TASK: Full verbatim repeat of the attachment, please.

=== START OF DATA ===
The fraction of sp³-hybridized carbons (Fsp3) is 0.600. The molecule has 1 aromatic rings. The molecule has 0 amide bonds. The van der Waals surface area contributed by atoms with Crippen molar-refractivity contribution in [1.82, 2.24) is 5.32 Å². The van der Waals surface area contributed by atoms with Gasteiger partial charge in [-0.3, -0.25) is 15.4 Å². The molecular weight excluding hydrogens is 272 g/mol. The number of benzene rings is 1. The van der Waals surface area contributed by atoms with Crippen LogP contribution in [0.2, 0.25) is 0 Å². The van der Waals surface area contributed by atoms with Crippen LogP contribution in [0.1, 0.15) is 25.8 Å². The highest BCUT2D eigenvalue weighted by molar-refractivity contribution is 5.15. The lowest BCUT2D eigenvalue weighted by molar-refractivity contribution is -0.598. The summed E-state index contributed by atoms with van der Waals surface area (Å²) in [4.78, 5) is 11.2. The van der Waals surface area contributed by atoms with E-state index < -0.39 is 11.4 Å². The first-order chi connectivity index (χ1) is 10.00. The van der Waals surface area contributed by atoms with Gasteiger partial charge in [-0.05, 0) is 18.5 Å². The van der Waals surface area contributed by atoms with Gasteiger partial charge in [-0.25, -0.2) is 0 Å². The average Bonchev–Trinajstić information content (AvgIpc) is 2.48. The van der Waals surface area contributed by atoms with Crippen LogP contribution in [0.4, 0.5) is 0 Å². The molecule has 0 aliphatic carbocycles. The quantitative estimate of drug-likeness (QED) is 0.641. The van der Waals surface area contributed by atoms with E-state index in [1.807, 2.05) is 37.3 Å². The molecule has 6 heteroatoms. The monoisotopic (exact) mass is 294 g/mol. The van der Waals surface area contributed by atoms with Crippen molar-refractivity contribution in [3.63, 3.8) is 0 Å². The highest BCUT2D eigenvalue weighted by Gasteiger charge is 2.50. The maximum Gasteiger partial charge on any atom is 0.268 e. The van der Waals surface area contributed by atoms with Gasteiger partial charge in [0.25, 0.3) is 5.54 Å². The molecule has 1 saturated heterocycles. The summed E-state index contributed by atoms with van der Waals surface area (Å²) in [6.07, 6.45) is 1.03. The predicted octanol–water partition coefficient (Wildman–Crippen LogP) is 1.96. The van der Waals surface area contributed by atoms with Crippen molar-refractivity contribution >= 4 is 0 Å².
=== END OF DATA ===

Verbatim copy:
The fraction of sp³-hybridized carbons (Fsp3) is 0.600. The molecule has 1 aromatic rings. The molecule has 0 amide bonds. The van der Waals surface area contributed by atoms with Crippen molar-refractivity contribution in [1.82, 2.24) is 5.32 Å². The van der Waals surface area contributed by atoms with Gasteiger partial charge in [-0.3, -0.25) is 15.4 Å². The molecular weight excluding hydrogens is 272 g/mol. The number of benzene rings is 1. The van der Waals surface area contributed by atoms with Crippen LogP contribution in [0.2, 0.25) is 0 Å². The van der Waals surface area contributed by atoms with Crippen LogP contribution in [0.1, 0.15) is 25.8 Å². The highest BCUT2D eigenvalue weighted by molar-refractivity contribution is 5.15. The lowest BCUT2D eigenvalue weighted by molar-refractivity contribution is -0.598. The summed E-state index contributed by atoms with van der Waals surface area (Å²) in [4.78, 5) is 11.2. The van der Waals surface area contributed by atoms with E-state index < -0.39 is 11.4 Å². The first-order chi connectivity index (χ1) is 10.00. The van der Waals surface area contributed by atoms with Gasteiger partial charge in [-0.05, 0) is 18.5 Å². The van der Waals surface area contributed by atoms with Gasteiger partial charge in [-0.25, -0.2) is 0 Å². The average Bonchev–Trinajstić information content (AvgIpc) is 2.48. The van der Waals surface area contributed by atoms with Crippen LogP contribution in [0.4, 0.5) is 0 Å². The molecule has 0 aliphatic carbocycles. The quantitative estimate of drug-likeness (QED) is 0.641. The van der Waals surface area contributed by atoms with E-state index in [1.807, 2.05) is 37.3 Å². The molecule has 6 heteroatoms. The monoisotopic (exact) mass is 294 g/mol. The van der Waals surface area contributed by atoms with Crippen molar-refractivity contribution in [3.63, 3.8) is 0 Å². The highest BCUT2D eigenvalue weighted by Gasteiger charge is 2.50. The maximum Gasteiger partial charge on any atom is 0.268 e. The van der Waals surface area contributed by atoms with Gasteiger partial charge in [0.25, 0.3) is 5.54 Å². The molecule has 1 saturated heterocycles. The summed E-state index contributed by atoms with van der Waals surface area (Å²) in [6.07, 6.45) is 1.03. The predicted octanol–water partition coefficient (Wildman–Crippen LogP) is 1.96. The van der Waals surface area contributed by atoms with Crippen molar-refractivity contribution >= 4 is 0 Å².